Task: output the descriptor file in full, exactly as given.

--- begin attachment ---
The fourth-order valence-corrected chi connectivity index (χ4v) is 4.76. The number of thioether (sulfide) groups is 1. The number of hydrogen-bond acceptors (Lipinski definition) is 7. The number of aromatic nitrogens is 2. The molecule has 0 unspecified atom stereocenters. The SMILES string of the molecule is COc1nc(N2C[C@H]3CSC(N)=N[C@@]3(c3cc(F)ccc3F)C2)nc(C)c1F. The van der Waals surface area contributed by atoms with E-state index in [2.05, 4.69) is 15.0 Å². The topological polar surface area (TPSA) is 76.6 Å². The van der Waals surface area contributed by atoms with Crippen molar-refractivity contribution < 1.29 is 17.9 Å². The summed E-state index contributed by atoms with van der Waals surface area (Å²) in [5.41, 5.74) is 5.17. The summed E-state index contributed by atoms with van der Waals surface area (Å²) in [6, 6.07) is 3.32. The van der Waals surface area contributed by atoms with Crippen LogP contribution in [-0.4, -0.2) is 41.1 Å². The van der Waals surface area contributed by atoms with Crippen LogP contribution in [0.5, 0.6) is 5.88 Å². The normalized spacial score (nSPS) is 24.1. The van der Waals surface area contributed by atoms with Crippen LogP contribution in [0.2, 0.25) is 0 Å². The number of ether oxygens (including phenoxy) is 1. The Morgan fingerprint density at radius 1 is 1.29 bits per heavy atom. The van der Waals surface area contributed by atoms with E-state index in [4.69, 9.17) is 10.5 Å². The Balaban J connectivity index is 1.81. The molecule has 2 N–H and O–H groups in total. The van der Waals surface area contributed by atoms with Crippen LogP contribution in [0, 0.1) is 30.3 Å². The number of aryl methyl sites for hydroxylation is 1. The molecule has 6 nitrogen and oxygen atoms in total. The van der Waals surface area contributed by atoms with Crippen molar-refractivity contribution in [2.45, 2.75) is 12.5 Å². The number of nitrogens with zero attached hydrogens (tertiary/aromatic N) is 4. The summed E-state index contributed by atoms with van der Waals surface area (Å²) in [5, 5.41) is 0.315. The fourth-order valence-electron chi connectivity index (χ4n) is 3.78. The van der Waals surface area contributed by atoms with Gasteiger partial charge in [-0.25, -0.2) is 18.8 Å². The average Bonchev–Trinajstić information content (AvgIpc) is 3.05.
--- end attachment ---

The fourth-order valence-corrected chi connectivity index (χ4v) is 4.76. The number of thioether (sulfide) groups is 1. The number of hydrogen-bond acceptors (Lipinski definition) is 7. The number of aromatic nitrogens is 2. The molecule has 0 unspecified atom stereocenters. The SMILES string of the molecule is COc1nc(N2C[C@H]3CSC(N)=N[C@@]3(c3cc(F)ccc3F)C2)nc(C)c1F. The van der Waals surface area contributed by atoms with E-state index in [2.05, 4.69) is 15.0 Å². The topological polar surface area (TPSA) is 76.6 Å². The van der Waals surface area contributed by atoms with Crippen molar-refractivity contribution < 1.29 is 17.9 Å². The summed E-state index contributed by atoms with van der Waals surface area (Å²) in [5.41, 5.74) is 5.17. The summed E-state index contributed by atoms with van der Waals surface area (Å²) in [6, 6.07) is 3.32. The van der Waals surface area contributed by atoms with Crippen LogP contribution in [-0.4, -0.2) is 41.1 Å². The van der Waals surface area contributed by atoms with Crippen LogP contribution in [0.5, 0.6) is 5.88 Å². The normalized spacial score (nSPS) is 24.1. The van der Waals surface area contributed by atoms with Crippen LogP contribution in [0.2, 0.25) is 0 Å². The number of ether oxygens (including phenoxy) is 1. The Morgan fingerprint density at radius 1 is 1.29 bits per heavy atom. The van der Waals surface area contributed by atoms with E-state index in [4.69, 9.17) is 10.5 Å². The Balaban J connectivity index is 1.81. The molecule has 2 N–H and O–H groups in total. The van der Waals surface area contributed by atoms with Crippen LogP contribution in [0, 0.1) is 30.3 Å². The number of aryl methyl sites for hydroxylation is 1. The molecule has 6 nitrogen and oxygen atoms in total. The van der Waals surface area contributed by atoms with Crippen molar-refractivity contribution in [2.45, 2.75) is 12.5 Å². The number of nitrogens with zero attached hydrogens (tertiary/aromatic N) is 4. The summed E-state index contributed by atoms with van der Waals surface area (Å²) in [5, 5.41) is 0.315. The fourth-order valence-electron chi connectivity index (χ4n) is 3.78. The van der Waals surface area contributed by atoms with Gasteiger partial charge in [-0.25, -0.2) is 18.8 Å². The average Bonchev–Trinajstić information content (AvgIpc) is 3.05.